As states continue to relax quarantine rules in an effort to open up again, the NHL became the first of the four major sports to step forward with a comprehensive plan to get back on the ice.  The Return to Play Plan was agreed upon in principle last week as the NHL decided on a four phase plan that would include self-isolation, training at local facilities, a training camp, and a 24 team playoff held at two hubs yet to be announced.

According to the NHL timeline, players have already been isolating, and some facilities across the country have been opening with specific safety guidelines.  The NHL’s third step is a three-week camp in which teams would be able to train and prepare for games in mid-July.  With the regular season now officially cancelled, phase four would mean a return to hockey with an adjusted playoff format.

For all people, professional athletes or not, the importance of health and safety are the priority and a proposed timeline shouldn’t determine anything.  As is often said, COVID-19 creates the timeline, we don’t.

But if it is safe to start up again, the NHL may want to take this as an opportunity to literally be the only game in town.  Seven reasons why going first could be important to the sport of hockey.

  • Major League Baseball is currently stuck in a money dispute as the Player’s Association argues with ownership over revenue splits, and Spring Training looks to be starting in late July at best. The NBA is looking to rent out Disney World in Orlando and head to the playoffs targeting July 31.  The NFL is still set for September 10th opening, and college football isn’t due to begin until August 29th at the earliest.  If the NHL could start their playoffs in mid or early July, they would literally be the only game in town.
  • The Match – Champions for Charity showed us that 5.8 million are willing to watch amateurs hit golf balls into the trees. The ESPN documentary The Last Dance had an average viewing audience of 5.6 million per episode, and most of those were born after Space Jam was even released.  And the NFL Draft’s 8.4 million viewers broke the previous record of 6.2 million viewers from 2019.  What do they all have in common?  They were the only original sports programming on television during quarantine!  Playoff hockey would dominate the ratings.
  • After the tragic events of 9/11, Major League Baseball was front and center with Mike Piazza’s homerun, President George Bush throwing out a first pitch, and fans littered in NYFD caps. After the Boston Marathon bombings, Boston Red Sox slugger David Ortiz announced to the fans at Fenway Park, “This is our … city.  And nobody is going to dictate our freedom.”  And after Hurricane Katrina, the New Orleans Saints became everyone’s team to cheer for returning to the Superdome against Atlanta.  The NHL must have a toothless hero just waiting to be the face of recovery.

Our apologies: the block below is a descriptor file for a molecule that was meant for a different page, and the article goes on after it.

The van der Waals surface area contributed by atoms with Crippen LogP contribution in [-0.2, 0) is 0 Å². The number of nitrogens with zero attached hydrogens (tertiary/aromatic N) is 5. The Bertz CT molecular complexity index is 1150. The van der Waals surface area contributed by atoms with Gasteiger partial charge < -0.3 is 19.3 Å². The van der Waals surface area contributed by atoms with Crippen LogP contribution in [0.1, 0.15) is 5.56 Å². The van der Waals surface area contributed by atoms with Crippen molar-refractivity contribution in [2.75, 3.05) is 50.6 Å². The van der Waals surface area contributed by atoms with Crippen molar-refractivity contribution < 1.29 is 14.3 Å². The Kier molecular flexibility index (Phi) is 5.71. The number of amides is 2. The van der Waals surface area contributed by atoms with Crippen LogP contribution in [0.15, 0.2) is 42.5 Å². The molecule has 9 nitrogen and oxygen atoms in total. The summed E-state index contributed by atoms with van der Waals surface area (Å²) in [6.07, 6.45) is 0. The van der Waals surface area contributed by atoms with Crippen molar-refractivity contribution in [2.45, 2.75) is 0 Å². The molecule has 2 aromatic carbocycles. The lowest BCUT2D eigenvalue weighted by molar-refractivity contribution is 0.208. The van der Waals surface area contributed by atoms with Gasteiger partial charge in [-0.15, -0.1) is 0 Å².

• Legalized gambling has opened up all over the country and DraftKings, Vegas, and the NHL could again dominate the action as the first to return. Betting on how many commercials Peyton Manning would be in during his charity golf match was fun, but the amount of money bet on the NHL playoffs would be the real hole-in-one.  How fitting for an NHL commissioner named Bettman.
  • The promotions department could have a field day with COVID-19 relief efforts, blood drives, and jerseys honoring heroes and recognizing those we’ve lost. Partnerships could be made to advertise local eateries, foundations, and more.  Even COVID-19 masks with your favorite team logo would take off.  All while the other major sports continue to stay home on their collective couches.
  • In the United States, the NBA has consistently done the best job of turning their product into a universal demand. But recent issues between the US and China have dampened that a little.  With the NHL representing sixteen countries including Canada, Sweden, Russia, and Germany, the opportunity to make a global response to a global pandemic, while expanding the market is right in front of them.
  • The 2019 NHL Playoffs were the most watched in the last 23 years. Now imagine a scenario in which NBC airs games in primetime, stars are promoted, and famous recording artists promote their work during intermissions.  Imagine no competition from the other sports, the other networks, and millions glued to the television while waiting for their Grubhub to show up.  That’s must-see-tv!

Hockey – this could be your time.  But keep in mind that any delay and baseball, America’s pastime, may steal your thunder.  Or even worse, Adam Silver, Lebron James, and the NBA beat you to it, leaving you with no glass slipper, and no magic kingdom.  Just Gary Bettman and a six-pack of LaBatt Blue.


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Alan Tapley is an educator, author, and blogger who has lived just outside of Boulder for the last twenty years.  His published work includes two novels, two children’s books, a series of cartoons in the Minneapolis Star-Tribune, and multiple sports related articles. His love for family and the state of Colorado is only matched by one thing, his passion for sports.  The first baseball game he ever attended was at Wrigley Field, before there were lights.  At the final Bronco game at the old Mile High, he allegedly cut out a piece of his seat in the South stands.  But regardless of being here for the Avalanche’s last Stanley Cup, the Rockies only World Series appearance, and all the Broncos’ Super Bowl Victories, his wife never fails to remind him that he wasn’t at the University of Colorado in 1990, like she was.  The year the Buffs football team won the National Championship.